Why a diagnosis is important
To parents it will be clear that their child experiences a range of difficulties and most will have given cause for concern at school, as well as at home. However, the presentation of behaviours and difficulties can be highly variable and complex, making it hard to establish exactly what the underlying problems are. The undiagnosed child is often seen as 'puzzling' and displaying traits of many conditions but does not appear to fit any specific category of need. Generally too, they fail to respond well to interventions that would be helpful for other children displaying similar difficulties.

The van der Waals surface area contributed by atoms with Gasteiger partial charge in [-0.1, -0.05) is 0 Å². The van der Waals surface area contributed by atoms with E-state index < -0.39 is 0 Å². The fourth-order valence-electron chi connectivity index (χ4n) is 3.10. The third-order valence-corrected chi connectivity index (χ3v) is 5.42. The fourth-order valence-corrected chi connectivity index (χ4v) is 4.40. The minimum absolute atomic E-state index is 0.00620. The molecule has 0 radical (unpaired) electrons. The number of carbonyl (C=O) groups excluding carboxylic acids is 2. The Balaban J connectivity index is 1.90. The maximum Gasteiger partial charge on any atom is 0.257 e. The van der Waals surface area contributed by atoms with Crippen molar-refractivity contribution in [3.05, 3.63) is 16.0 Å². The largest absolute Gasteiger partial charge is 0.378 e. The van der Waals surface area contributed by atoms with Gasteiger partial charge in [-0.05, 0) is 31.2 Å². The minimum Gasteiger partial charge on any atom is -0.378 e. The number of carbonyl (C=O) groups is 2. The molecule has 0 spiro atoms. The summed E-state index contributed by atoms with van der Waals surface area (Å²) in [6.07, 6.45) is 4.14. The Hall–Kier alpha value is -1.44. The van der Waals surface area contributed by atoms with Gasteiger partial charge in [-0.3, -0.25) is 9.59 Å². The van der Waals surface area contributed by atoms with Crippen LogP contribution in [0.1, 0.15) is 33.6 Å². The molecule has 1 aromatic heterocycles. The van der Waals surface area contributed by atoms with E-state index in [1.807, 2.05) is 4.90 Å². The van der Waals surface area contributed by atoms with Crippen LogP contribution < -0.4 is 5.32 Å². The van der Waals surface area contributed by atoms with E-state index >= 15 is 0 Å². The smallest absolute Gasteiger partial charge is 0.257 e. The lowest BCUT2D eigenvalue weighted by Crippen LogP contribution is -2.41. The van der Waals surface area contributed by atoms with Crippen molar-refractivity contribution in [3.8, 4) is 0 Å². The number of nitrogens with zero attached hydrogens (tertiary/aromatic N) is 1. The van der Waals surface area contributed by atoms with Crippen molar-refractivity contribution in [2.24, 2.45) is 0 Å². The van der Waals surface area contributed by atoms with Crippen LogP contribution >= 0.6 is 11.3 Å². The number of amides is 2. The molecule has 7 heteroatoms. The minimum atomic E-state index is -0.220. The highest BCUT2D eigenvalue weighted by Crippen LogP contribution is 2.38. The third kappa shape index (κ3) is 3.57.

A diagnosis therefore has two major benefits. Firstly it identifies the nature and underlying causes of the problems, but most importantly signposts towards the most appropriate strategies and approaches. Many children will require additional support in school and it is critical that this support is tailored to their needs.
A diagnosis is also helpful in highlighting that the child's difficulties are primarily due to a developmental disorder rather than a result of parenting issues.